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Help spot depression in the men you love

Written by Diane Archer

According to the National Institute for Mental Health, six million men in the U.S. are depressed. But, men are half as likely as women to seek help for their depression or any mental health problem, putting them at greater risk of suicide. Older men are at greatest risk of not being treated for depression and have the highest suicide rates. Help spot depression in the men you love.

Depression is a disease of the brain that generally can be treated through talk therapy and medications.  Eighty percent of cases are treatable. If left untreated, however, depression often leads to suicide.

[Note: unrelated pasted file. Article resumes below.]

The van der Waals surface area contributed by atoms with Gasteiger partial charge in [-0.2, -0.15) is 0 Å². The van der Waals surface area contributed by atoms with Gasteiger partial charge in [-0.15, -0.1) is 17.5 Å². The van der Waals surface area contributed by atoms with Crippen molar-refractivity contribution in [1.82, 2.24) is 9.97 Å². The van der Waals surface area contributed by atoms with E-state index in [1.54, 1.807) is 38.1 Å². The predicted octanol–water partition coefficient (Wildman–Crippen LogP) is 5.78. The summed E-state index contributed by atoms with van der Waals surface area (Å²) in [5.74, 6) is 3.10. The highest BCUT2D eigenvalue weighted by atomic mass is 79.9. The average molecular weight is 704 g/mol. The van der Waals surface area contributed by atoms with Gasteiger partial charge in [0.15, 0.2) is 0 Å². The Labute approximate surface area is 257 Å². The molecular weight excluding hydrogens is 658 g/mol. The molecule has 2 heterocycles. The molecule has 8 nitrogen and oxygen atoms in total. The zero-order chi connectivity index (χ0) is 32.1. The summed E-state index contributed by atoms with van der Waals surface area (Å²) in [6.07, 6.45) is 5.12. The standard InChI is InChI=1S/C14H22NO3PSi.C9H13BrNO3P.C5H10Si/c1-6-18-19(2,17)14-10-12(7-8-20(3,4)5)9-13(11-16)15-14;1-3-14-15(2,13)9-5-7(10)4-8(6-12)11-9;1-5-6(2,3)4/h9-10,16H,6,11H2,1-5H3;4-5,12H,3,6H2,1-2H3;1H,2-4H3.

Depression in men may go undetected and untreated for many reasons. Classic signs of depression include feeling sad, worthless or severely guilty. But, research suggests that men are more likely to feel pain or anger or to be irritable. They might also experience sleep problems, inability to concentrate, lack of energy or lack of interest in activities.

Men are more likely to conceal their depression than women and address it with drugs and alcohol. In addition, doctors may fail to diagnose depression in older men, focusing instead on their physical chronic conditions, such as heart disease or stroke. Experts believe that’s why men are three and a half times more likely to commit suicide than women.

That said, twice as many women experience depression as men.

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